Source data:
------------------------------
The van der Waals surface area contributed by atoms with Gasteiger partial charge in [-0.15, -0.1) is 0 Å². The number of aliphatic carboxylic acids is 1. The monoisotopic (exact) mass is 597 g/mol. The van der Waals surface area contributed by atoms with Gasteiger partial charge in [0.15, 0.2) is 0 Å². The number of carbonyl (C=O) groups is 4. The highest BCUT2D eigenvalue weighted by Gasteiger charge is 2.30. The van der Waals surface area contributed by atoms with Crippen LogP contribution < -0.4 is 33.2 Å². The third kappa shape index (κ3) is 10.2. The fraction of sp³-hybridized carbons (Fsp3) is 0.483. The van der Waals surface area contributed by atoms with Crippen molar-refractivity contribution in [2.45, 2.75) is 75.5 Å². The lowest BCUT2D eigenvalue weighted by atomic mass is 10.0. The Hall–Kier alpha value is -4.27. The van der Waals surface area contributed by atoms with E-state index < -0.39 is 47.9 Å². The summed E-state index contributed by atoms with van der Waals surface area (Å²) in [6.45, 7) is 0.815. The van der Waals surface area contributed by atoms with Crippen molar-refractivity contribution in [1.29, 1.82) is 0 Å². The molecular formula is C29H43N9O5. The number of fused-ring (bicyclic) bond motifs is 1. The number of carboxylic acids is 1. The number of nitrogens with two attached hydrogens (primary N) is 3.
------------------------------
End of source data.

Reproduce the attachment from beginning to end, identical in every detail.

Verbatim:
The van der Waals surface area contributed by atoms with Gasteiger partial charge in [-0.15, -0.1) is 0 Å². The number of aliphatic carboxylic acids is 1. The monoisotopic (exact) mass is 597 g/mol. The van der Waals surface area contributed by atoms with Gasteiger partial charge in [0.15, 0.2) is 0 Å². The number of carbonyl (C=O) groups is 4. The highest BCUT2D eigenvalue weighted by Gasteiger charge is 2.30. The van der Waals surface area contributed by atoms with Crippen LogP contribution < -0.4 is 33.2 Å². The third kappa shape index (κ3) is 10.2. The fraction of sp³-hybridized carbons (Fsp3) is 0.483. The van der Waals surface area contributed by atoms with Crippen molar-refractivity contribution in [2.45, 2.75) is 75.5 Å². The lowest BCUT2D eigenvalue weighted by atomic mass is 10.0. The Hall–Kier alpha value is -4.27. The van der Waals surface area contributed by atoms with E-state index < -0.39 is 47.9 Å². The summed E-state index contributed by atoms with van der Waals surface area (Å²) in [6.45, 7) is 0.815. The van der Waals surface area contributed by atoms with Crippen molar-refractivity contribution in [1.29, 1.82) is 0 Å². The molecular formula is C29H43N9O5. The number of fused-ring (bicyclic) bond motifs is 1. The number of carboxylic acids is 1. The number of nitrogens with two attached hydrogens (primary N) is 3.